Student Loan Discounts – What Are They and How to Get Them


Did you know that approximately 70% of students who are eligible for student loan discounts lose out on those discounts within the first year of loan repayment? Or that only about 20% of those students eligible to receive a discount for making their payments on time, actually do so?

Yes, it’s in the fine print. Let me walk you through some of the best tips on how to get those student loan discounts.

Make your first payment on time! Did you know that most students who lose a loan discount do so by missing their very first payment? Yes, that’s right! They simply “blow-off” their very first student loan payment. That lost one-time loan discount, based on a $10,000 loan @ 6.8% and a 10 year term, can be equivalent to $380.17 or even more!

Make your next 35 – 47 payments on time! Lenders often will provide you with a loan principal reduction if you have made 36 – 48 payments on time. On a 10 year term of a $10,000 loan, that savings amount could be approximately $703.44 or even more!

Use the lenders or banks direct payment option! Lenders will often grant to you a 0.25% interest rate reduction during the months you authorize a direct withdrawal from your checking or savings account. Take full advantage of this discount starting with your very first student loan repayment.

The bank will make your last six monthly payments! Yes, simply by making all of your monthly payments on time, you may be eligible to have your final six note payments waived resulting in a $690.48 savings or more on that 10 year loan.

Get your interest rate reduced by 2%! Some lenders will reward your prompt payments by giving you up to a 2% interest rate reduction on your outstanding loan balance, after 36 – 48 consecutive monthly payments. Over the last six years of a 10 year loan term, that could equate in a $527.79 or more savings!

Check with you student loan advisor! Some colleges have negotiated certain discounts for their students. Be sure to ASK your student loan advisor for more information.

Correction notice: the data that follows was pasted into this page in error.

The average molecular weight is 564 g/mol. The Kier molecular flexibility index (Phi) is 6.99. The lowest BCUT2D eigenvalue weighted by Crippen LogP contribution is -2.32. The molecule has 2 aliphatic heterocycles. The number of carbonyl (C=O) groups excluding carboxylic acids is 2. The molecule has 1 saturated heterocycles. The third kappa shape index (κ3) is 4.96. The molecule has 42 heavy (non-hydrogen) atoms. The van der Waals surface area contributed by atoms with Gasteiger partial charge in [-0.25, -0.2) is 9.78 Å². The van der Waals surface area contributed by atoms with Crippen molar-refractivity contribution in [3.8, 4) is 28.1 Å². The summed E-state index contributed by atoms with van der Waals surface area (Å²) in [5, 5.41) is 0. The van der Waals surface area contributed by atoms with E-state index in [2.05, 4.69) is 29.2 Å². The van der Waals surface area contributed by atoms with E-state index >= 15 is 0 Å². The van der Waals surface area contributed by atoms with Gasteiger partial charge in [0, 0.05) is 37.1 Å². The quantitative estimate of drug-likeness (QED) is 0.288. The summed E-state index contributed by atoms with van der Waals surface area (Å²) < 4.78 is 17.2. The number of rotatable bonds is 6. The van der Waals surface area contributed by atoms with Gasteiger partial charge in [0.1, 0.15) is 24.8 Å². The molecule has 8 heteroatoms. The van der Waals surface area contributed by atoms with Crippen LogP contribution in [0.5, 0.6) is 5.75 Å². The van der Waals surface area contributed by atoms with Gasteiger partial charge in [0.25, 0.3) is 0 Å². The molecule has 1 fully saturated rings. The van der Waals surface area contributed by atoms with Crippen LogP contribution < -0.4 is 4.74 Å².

Don’t consolidate your loans the first year! You may lose out on a number of student loan discounts when you consolidate your loans. Avoid the temptation to consolidate unless you have read and understand all of the discounts you may forfeit. You can’t blame the lender for withdrawing incentives to do business with them if you jump to a different lender.

Fees can be waived! On The Stafford Student Loan, many lenders will agree to waive a 1% loan guarantee as well as other loan origination fees when you use their direct debit method of loan repayment. The lender may also require you to receive your loan statements electronically.

1.5% rebate after 12 on time payments! The US Department of Education may offer to you a 1.5% rebate after your first 12 consecutive on time payments. That rebate is applied directly to your outstanding loan balance. Be sure to ask your loan advisor for more details.

Ask about a graduation credit! Yes, simply by finishing college you may qualify for a one-time 0.5% credit (basically a reduction of the outstanding balance) as you begin to make your loan payments.

A forbearance or loan deferment can cost you! Your student loan discounts may be adversely affected when your loan goes into forbearance or is deferred. Check with your student loan advisor for more information.

Rebates or discounts that must be repaid! Your original loan document likely has provisions that if you refinance or consolidate your student loans prior to their term, or if the outstanding refinancing loan balance is more than $600, you may be required to repay rebates and/or discounts that have been paid to you. Simply be aware that this could occur.

Minimum loan balances to qualify for discounts or rebates! Check with your lending agency to find out the minimum loan balance that is required for you to qualify for rebates or discounts. The very best discounts are often reserved for the students who borrow the most!

Some lenders require that you request you rebates or discounts in writing. Read your loan documents. Different lenders have unusual definitions of what is considered an “on-time” payment. And, you might want to ask if any discount offered is complied using the original loan amount or the amount outstanding at the time the discount is applied (usually much less).

The very best advice I can give to you is to make your student loan payments on time, every time. You have so much to lose and yet so much to gain!

Source by Timothy E Stolz

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